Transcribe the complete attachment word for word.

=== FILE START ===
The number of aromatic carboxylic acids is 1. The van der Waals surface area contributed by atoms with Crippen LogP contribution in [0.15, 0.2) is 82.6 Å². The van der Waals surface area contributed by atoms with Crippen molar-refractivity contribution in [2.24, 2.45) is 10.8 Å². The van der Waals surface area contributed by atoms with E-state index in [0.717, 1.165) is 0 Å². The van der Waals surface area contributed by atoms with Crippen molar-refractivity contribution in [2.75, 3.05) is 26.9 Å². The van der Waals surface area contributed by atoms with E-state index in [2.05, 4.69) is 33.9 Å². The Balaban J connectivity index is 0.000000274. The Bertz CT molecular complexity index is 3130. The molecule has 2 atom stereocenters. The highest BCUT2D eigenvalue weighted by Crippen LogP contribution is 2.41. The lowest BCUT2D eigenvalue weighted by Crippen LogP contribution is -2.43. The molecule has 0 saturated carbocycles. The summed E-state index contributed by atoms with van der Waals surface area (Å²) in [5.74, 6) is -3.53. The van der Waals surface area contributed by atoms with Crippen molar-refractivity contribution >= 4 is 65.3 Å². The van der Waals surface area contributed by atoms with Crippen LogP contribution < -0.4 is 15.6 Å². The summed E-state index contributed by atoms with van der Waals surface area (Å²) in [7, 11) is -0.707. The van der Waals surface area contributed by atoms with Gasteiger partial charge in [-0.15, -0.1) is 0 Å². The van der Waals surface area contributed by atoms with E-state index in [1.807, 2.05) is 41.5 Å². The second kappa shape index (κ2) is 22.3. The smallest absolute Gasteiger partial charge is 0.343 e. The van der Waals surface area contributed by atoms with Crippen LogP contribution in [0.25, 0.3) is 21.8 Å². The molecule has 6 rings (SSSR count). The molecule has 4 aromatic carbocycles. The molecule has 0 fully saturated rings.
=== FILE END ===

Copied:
The number of aromatic carboxylic acids is 1. The van der Waals surface area contributed by atoms with Crippen LogP contribution in [0.15, 0.2) is 82.6 Å². The van der Waals surface area contributed by atoms with Crippen molar-refractivity contribution in [2.24, 2.45) is 10.8 Å². The van der Waals surface area contributed by atoms with E-state index in [0.717, 1.165) is 0 Å². The van der Waals surface area contributed by atoms with Crippen molar-refractivity contribution in [2.75, 3.05) is 26.9 Å². The van der Waals surface area contributed by atoms with E-state index in [2.05, 4.69) is 33.9 Å². The Balaban J connectivity index is 0.000000274. The Bertz CT molecular complexity index is 3130. The molecule has 2 atom stereocenters. The highest BCUT2D eigenvalue weighted by Crippen LogP contribution is 2.41. The lowest BCUT2D eigenvalue weighted by Crippen LogP contribution is -2.43. The molecule has 0 saturated carbocycles. The summed E-state index contributed by atoms with van der Waals surface area (Å²) in [5.74, 6) is -3.53. The van der Waals surface area contributed by atoms with Crippen molar-refractivity contribution >= 4 is 65.3 Å². The van der Waals surface area contributed by atoms with Crippen LogP contribution < -0.4 is 15.6 Å². The summed E-state index contributed by atoms with van der Waals surface area (Å²) in [7, 11) is -0.707. The van der Waals surface area contributed by atoms with Gasteiger partial charge in [-0.15, -0.1) is 0 Å². The van der Waals surface area contributed by atoms with E-state index in [1.807, 2.05) is 41.5 Å². The second kappa shape index (κ2) is 22.3. The smallest absolute Gasteiger partial charge is 0.343 e. The van der Waals surface area contributed by atoms with Crippen LogP contribution in [0.25, 0.3) is 21.8 Å². The molecule has 6 rings (SSSR count). The molecule has 4 aromatic carbocycles. The molecule has 0 fully saturated rings.